“Children have rights and we agree with that, but when they’re given a right that’s harmful to health and growth, we as parents have the right to say something,” said Fuller, 35, who owns a sewing machine and vacuum cleaner sales business. “Homosexuality kills almost all its participants. How anyone can condone orientation into such a field is beyond me.”

Ernst, however, said the school and the school district are not “condoning” anything in allowing the group to meet. “The only issue here is, do we have an equal access policy or not? Right now, we do have such a policy and it’s part of my job to make sure it’s enforced consistently.”

The district’s board of trustees is scheduled to vote Jan. 11 on whether to continue the policy. But if it is upheld, Fuller plans to file a lawsuit in an effort to force it off the books.

“I’ve made 200 or 300 contacts with other parents so far, and hope to have 1,000 by the end of December and 5,000 by the end of January,” Fuller said. “I would love to see this go nationwide.”

Students, meanwhile, say they are upset not only at the potential for violence. Their once low-profile school has almost overnight become the focus of a barrage of media attention, much of it negative, they say.

During lunch hour at the sprawling campus one day last week, they were almost equally divided between those embarrassed that Fountain Valley might become known as a “gay school” and others distressed by the bitter, angry reaction to the support group’s formation.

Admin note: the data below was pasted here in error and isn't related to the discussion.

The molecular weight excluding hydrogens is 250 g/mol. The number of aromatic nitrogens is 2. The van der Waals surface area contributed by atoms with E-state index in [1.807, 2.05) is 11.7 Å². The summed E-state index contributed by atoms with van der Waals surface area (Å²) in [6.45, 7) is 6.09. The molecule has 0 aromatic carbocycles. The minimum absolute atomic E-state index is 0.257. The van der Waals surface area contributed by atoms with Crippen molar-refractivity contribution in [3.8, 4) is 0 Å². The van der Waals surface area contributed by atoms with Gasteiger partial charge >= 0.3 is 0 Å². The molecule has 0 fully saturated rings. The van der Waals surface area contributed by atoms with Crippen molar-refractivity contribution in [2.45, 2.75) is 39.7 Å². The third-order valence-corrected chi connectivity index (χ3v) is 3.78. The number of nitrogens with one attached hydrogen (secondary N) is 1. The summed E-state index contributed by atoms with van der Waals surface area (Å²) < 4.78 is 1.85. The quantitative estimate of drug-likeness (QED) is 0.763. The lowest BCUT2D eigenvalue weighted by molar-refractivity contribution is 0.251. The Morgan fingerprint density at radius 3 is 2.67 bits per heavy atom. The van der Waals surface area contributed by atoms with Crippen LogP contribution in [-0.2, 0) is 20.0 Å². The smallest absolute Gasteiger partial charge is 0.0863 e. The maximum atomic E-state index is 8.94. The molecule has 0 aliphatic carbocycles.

Caught in the middle, still reeling from the hostility and the publicity, is a small number of gay students and their friends, who had asked to form the group in the hope it would bring “even more awareness, understanding, tolerance and empathy to our campus,” according to their statement of purpose.

“They can’t even do what they set out to do,” Poff said. “What everyone’s doing here now is using these kids as political footballs. It’s pretty incredible right now.”

One alliance member, a gay student who asked not to be identified by name because of the current tensions, said many in the group are feeling overwhelmed, and some are afraid.

“Some of the members’ parents don’t want them to be participating right now, and we’re all trying to be a lot more careful about our safety than before,” he said. “We’re just trying to watch out.”